Health and Nutrition

The value of dairy ingredients in infant formulas

Infant formulas are designed to cover the nutritional needs of infants, as a complement to, or to follow on from breast-feeding for babies and up to the age of three. Breast milk is the ideal food to provide a baby with the nutrients it needs.

Infant powders are formulated to ensure infant development and growth. Products are classed by age following specific regulations.

      • Infant formulas 0–6 months:

The product must cover the essential nutritional needs for the baby to develop properly It is the only food consumed prior to dietary diversification. Its composition should be as close as possible to breast milk.

      • Infant formulas 6–12 months:

Weaning generally starts between 4 and 6 months.
Infant formula is no longer the only food consumed by the infant, but it remains the main source of energy and essential nutrients.

      • Follow-on milk 12 months:

Not all nutritional requirements are always covered by the general diet, particularly iron and essential fatty acid requirements. It is recommended to use follow-on milk until the child reaches the age of three, to complement their diet.

 

Dairy ingredients are essential in formulating infant formulas to obtain a nutritional composition that is similar to breast milk.

 

Dairy ingredients are essential in formulating infant formulas to obtain a nutritional composition that is similar to breast milk.

Dairy protein content

 

Breast milk has a protein content close to 1.3 g/100 ml or 2 g/100 kcal. The type of protein in breast milk is different to that of cow’s milk. Breast milk contains mainly serum proteins while cow’s milk contains mainly casein.
The most significant protein in breast milk is alpha-lactalbumin, which accounts for an average of 27% of breast milk protein. Alpha-lactalbumin is also present in the serum proteins of cow’s milk, but at a lower concentration, around six times less than in breast milk.

Infant formulas are formulated to be as close as possible to the protein content of breast milk. They usually contain between 1.8 g/100 kcal and 2.5 g/100 kcal at most.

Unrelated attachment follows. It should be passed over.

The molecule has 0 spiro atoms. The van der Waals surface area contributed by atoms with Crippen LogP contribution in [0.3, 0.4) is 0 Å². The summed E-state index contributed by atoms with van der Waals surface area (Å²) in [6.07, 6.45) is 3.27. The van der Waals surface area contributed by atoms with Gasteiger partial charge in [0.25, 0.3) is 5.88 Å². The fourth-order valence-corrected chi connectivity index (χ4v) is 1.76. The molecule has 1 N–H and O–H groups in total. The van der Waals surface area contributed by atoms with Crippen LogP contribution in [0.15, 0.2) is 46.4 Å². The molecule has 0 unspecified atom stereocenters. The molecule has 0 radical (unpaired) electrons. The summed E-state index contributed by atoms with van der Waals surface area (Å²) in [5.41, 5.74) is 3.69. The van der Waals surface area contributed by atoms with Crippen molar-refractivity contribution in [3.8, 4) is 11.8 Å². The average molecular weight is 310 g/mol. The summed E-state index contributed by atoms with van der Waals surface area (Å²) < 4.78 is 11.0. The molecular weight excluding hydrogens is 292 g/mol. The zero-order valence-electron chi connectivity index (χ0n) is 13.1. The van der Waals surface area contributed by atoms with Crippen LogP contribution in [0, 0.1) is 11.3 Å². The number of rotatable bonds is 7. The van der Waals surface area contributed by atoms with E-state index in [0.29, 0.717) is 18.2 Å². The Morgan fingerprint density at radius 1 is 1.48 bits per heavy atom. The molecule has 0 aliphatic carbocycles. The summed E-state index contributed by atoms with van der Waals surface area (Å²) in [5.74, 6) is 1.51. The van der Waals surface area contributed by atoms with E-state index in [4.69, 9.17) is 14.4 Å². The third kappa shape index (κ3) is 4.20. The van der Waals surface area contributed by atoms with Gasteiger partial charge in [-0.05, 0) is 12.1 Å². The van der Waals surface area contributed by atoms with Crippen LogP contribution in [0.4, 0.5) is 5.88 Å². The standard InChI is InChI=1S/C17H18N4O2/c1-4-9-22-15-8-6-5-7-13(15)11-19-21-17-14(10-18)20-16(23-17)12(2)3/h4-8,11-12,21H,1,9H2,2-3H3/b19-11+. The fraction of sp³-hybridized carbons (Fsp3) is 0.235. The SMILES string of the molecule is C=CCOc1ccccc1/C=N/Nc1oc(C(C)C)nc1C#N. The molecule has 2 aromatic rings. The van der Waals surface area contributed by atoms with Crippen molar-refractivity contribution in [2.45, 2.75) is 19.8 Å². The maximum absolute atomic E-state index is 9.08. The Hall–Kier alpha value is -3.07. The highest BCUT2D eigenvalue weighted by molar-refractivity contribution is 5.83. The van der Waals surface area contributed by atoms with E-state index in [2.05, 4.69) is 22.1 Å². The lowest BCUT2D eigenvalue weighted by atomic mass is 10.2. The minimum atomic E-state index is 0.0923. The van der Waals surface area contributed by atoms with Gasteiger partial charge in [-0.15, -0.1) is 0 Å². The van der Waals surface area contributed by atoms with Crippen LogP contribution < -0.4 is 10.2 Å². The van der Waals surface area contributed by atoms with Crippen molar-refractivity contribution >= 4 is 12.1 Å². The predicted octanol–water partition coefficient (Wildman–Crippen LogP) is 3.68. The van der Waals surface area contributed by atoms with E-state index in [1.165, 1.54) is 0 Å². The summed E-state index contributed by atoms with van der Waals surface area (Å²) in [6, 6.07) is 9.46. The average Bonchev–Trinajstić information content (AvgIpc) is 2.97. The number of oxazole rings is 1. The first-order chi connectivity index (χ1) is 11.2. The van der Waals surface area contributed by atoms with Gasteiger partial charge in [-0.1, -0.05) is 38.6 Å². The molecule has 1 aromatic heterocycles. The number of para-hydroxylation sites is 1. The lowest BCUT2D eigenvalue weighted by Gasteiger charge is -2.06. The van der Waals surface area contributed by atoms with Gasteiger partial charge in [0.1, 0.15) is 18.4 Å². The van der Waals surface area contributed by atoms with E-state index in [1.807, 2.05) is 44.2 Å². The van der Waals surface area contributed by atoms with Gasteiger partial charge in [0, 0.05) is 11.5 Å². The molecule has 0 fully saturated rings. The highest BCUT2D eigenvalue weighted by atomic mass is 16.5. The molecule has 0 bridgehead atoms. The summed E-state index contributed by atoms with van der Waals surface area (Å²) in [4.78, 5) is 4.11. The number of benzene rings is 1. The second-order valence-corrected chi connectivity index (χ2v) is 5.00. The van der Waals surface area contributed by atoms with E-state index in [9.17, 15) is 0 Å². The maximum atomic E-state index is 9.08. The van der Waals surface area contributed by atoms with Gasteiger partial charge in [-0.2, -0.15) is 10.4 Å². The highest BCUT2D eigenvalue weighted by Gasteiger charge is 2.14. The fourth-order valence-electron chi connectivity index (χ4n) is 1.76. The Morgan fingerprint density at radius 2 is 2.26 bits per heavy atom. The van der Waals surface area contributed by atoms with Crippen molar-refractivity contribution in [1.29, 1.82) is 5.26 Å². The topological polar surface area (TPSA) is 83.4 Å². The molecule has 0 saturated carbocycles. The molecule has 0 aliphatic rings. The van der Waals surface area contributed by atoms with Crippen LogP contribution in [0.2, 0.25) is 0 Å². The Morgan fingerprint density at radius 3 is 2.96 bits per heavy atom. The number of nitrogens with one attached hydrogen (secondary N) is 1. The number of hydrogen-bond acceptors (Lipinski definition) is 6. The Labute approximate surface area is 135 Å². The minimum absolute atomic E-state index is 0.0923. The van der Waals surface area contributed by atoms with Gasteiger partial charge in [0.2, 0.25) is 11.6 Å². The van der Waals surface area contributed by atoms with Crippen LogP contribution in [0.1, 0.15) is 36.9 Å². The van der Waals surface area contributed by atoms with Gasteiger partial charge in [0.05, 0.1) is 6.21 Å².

Minimum intakes of essential amino acids are also defined by regulations and based on the average composition of breast milk.

The quality and composition of the proteins are therefore essential to provide adequate quantities of essential amino acids while maintaining the recommended protein level of around 2 g/100 kcal.

 

The quality and composition of the proteins are therefore essential to provide adequate quantities of essential amino acids.

Because the skimmed milk used to make infant formulas contains mainly casein, the addition of serum protein is necessary. This can be added using dairy ingredients with different sources, manufacturing processes, amino acid profiles or protein concentration levels:

 

      • Prolacta® 80 is a soluble protein concentrate, obtained directly from milk by physical separation and concentration processes. It is suitable for infant formulas due to the high true protein content, particularly alpha-lactalbumin, the principal protein in breast milk. Its amino acid composition means protein levels can be reduced to the recommended level, particularly thanks to its high tryptophan content.

 

      • Other WPCs on the market are derived mostly from whey and provide serum proteins (beta-lactoglobulin and alpha-lactalbumin) to balance the intake of essential amino acids. WPCs are classed according to their protein content. The most commonly used WPCs in infant nutrition are WPC 80 (80% Pure Protein/Dry Matter) and WPC 35 (35% PP/DM). The other elements provided by these WPCs are lactose, residual milk fat, minerals, and vitamins.

 

      • The 90% demineralised whey consists mainly of lactose but also contains serum protein (10–12% PP/DM). Whey is highly demineralised to be compatible with the mineral content of infant formula.

 

Figure 1: Theoretical formulas and their nutritional composition

 

Lactose content:

 

Lactose is the reference carbohydrate for infant formulas as it is predominant in breast milk.

All infant formulas are made with lactose. The highest quality formulas contain more than 90% of lactose as a source of carbohydrates, with no other added sugars or maltodextrins. Except in the case of certain pathologies, infants generally have no difficulty in naturally hydrolysing the lactose present in breast milk or infant formulas.

Different qualities of lactose are available. White lactose is the most suitable for ensuring a consistent level of vitamin B2 in infant formulas. Indeed, its specific manufacturing process increases the purity level of lactose by removing the vitamin B2 that is naturally present in large quantities in milk and whey.

The use of white lactose in infant formulas helps avoid seasonal variations in the vitamin B2 content of milk. The finished product is therefore of a consistent quality while ensuring the product complies with current regulations and nutritional labelling standards.

 

Lactose is the reference carbohydrate for infant formulas as it is predominant in breast milk.

Dairy ingredients are widely used and adapted to develop infant formulas that are as close as possible to the nutritional composition of breast milk. They represent 60 to 80% of the total weight of the formula.

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Author : Véronique CARBON

Trained agri-food engineer, Infant powder R&D project manager for the Lactalis Group for 7 years. Currently Ingredients R&D Manager for the Lactalis Group.